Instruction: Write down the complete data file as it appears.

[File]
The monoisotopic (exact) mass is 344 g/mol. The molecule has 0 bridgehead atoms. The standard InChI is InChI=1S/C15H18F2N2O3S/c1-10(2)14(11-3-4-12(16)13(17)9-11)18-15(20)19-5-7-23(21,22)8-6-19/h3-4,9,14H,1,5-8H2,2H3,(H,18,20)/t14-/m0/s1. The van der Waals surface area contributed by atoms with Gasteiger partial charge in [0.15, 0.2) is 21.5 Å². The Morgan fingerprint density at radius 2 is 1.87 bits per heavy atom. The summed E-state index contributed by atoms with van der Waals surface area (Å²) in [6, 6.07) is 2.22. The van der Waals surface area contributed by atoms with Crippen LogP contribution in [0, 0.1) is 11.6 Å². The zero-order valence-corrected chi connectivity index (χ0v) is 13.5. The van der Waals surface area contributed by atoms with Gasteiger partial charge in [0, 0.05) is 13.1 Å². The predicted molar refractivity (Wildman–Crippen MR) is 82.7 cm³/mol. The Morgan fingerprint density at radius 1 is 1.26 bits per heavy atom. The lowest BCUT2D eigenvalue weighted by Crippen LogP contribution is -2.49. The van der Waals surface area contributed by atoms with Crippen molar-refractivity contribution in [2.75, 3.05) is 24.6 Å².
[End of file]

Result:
The monoisotopic (exact) mass is 344 g/mol. The molecule has 0 bridgehead atoms. The standard InChI is InChI=1S/C15H18F2N2O3S/c1-10(2)14(11-3-4-12(16)13(17)9-11)18-15(20)19-5-7-23(21,22)8-6-19/h3-4,9,14H,1,5-8H2,2H3,(H,18,20)/t14-/m0/s1. The van der Waals surface area contributed by atoms with Gasteiger partial charge in [0.15, 0.2) is 21.5 Å². The Morgan fingerprint density at radius 2 is 1.87 bits per heavy atom. The summed E-state index contributed by atoms with van der Waals surface area (Å²) in [6, 6.07) is 2.22. The van der Waals surface area contributed by atoms with Crippen LogP contribution in [0, 0.1) is 11.6 Å². The zero-order valence-corrected chi connectivity index (χ0v) is 13.5. The van der Waals surface area contributed by atoms with Gasteiger partial charge in [0, 0.05) is 13.1 Å². The predicted molar refractivity (Wildman–Crippen MR) is 82.7 cm³/mol. The Morgan fingerprint density at radius 1 is 1.26 bits per heavy atom. The lowest BCUT2D eigenvalue weighted by Crippen LogP contribution is -2.49. The van der Waals surface area contributed by atoms with Crippen molar-refractivity contribution in [2.75, 3.05) is 24.6 Å².